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I've been keeping this blog for all of my beekeeping years and I am beginning my 16th year of beekeeping in April 2021. Now there are more than 1300 posts on this blog. Please use the search bar below to search the blog for other posts on a subject in which you are interested. You can also click on the "label" at the end of a post and all posts with that label will show up. At the very bottom of this page is a list of all the labels I've used.

Even if you find one post on the subject, I've posted a lot on basic beekeeping skills like installing bees, harvesting honey, inspecting the hive, etc. so be sure to search for more once you've found a topic of interest to you. And watch the useful videos and slide shows on the sidebar. All of them have captions. Please share posts of interest via Facebook, Pinterest, etc.

I began this blog to chronicle my beekeeping experiences. I have read lots of beekeeping books, but nothing takes the place of either hands-on experience with an experienced beekeeper or good pictures of the process. I want people to have a clearer picture of what to expect in their beekeeping so I post pictures and write about my beekeeping saga here. Along the way, I've passed a number of certification levels and am now a
Master Beekeeper Enjoy with me as I learn and grow as a beekeeper.

Need help with an Atlanta area swarm? Visit Found a Swarm? Call a Beekeeper. (678) 597-8443

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Saturday, April 04, 2020

Learning to inspect your beehive in the time of the coronavirus

Since we are supposed to stay at home, it's difficult for new beekeepers to learn what to do in a hive inspection and how to inspect your beehives. I am the chair of the hive inspection program for the Metro Atlanta Beekeepers and have now done two inspections by video to show to the inspection groups in a Zoom meeting.

It's not as good as the hands-on, in-person version of our hive inspection program, but it's better than not getting to go. I had the first of my three inspections in person. The hives being used for this program are in a community garden in Atlanta. One hive is a swarm that I caught in Inman Park on March 11.

The swarm was on a hurricane fence and very challenging to capture since on the other side of the fence was a dense hedge of azaleas and neglect. Here's the swarm:

I put it into a hive at the community garden.

The other hive at the community garden is a nuc hive that was installed on March 21.

I did not film the March 21 inspection. We were still allowed to gather in person, but twelve people were signed up for the inspection. I asked them to divide and come one week apart. So six people came in person to this inspection. For the sake of social distancing and protection, I also asked them to put on their jackets and veils at their cars and come to the inspection with gloves and protective gear already on.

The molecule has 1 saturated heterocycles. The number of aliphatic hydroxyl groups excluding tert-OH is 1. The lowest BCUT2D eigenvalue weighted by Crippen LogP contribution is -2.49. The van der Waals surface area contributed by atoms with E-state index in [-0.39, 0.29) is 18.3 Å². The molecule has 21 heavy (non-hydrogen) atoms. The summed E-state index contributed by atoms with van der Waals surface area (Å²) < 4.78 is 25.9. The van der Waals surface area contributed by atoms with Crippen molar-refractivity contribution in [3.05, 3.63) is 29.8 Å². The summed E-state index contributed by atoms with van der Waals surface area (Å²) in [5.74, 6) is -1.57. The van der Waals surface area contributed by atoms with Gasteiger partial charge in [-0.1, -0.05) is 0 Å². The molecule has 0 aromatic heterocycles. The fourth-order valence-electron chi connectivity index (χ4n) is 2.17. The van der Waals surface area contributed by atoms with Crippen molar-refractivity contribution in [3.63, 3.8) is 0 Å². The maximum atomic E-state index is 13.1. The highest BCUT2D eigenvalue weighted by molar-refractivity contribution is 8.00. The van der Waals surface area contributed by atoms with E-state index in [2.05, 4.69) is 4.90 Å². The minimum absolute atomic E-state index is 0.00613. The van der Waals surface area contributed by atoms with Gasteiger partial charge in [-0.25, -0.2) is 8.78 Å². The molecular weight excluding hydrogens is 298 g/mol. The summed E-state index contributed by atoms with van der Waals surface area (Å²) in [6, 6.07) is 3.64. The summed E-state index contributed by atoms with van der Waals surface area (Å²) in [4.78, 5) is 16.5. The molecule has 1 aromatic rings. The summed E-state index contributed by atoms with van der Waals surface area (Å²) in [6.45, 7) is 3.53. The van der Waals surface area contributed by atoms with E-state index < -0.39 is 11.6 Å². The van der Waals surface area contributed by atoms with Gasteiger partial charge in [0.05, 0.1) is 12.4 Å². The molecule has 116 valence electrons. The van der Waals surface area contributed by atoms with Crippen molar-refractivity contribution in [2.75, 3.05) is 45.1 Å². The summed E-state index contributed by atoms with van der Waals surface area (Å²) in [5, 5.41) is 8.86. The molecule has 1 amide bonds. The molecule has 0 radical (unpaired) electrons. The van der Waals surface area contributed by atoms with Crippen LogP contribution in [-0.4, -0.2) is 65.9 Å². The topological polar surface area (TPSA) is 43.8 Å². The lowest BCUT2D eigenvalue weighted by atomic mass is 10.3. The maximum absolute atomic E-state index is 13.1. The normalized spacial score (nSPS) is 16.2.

So the second inspection was on March 29 with the other six people and by then we were unable to gather in any size group in the city of Atlanta. So we had that one virtually. When I filmed at the community garden, the wind was blowing and it was hard to hear. But I will post it here anyway. I plan to post my inspections every week to help new beekeepers unable to attend inspections in person.




Then I did a second inspection on April 3, 2020. This time the wind was less bad but in the noonday sun, I couldn't see through my veil to see what was being seen by the camera on the individual frames. So this one you can hear but can't see the detail as well. I urge you to pause the video in both to see the frames better. Maybe for my next video, I can combine what I have learned from the first two and do a better job! 

It's hard to be the camera person AND the hive inspector, but that's what we do in the time of the coronavirus!




4 comments:

  1. I've been watching you for about ten years now! I'm a bee lover and advocate. I'm trying to get my local parks and groundskeepers aware of the importance of not using chemicals and weed killers. Do you have any advice, other than calling the local reps and officials? Thank you!!

    ReplyDelete
  2. If they insist on using chemicals and weed killers, push for them to do it at night. Most won't because they have to pay overtime, but it allows you the opportunity to emphasize that pollinators will be killed more frequently when they spray in the day time.

    ReplyDelete
  3. Hi Linda,
    This is my first time on your blog. I'm looking forward to perusing. Thank you! I am a top bar beek so my combs do not have frames. In reference to comb building, you mentioned, "if they are going to use it for brood, they don't attach it at the bottom." Interesting. Do you find this to be universally true? Why don't they attach the comb to the bottom of the frames? Thanks so much!

    ReplyDelete
  4. It has been universally true in my hives. I think because they want to be able to move under the comb and brood isn't heavy. They anchor the honey filled comb on all four sides, I imagine because it is heavy.

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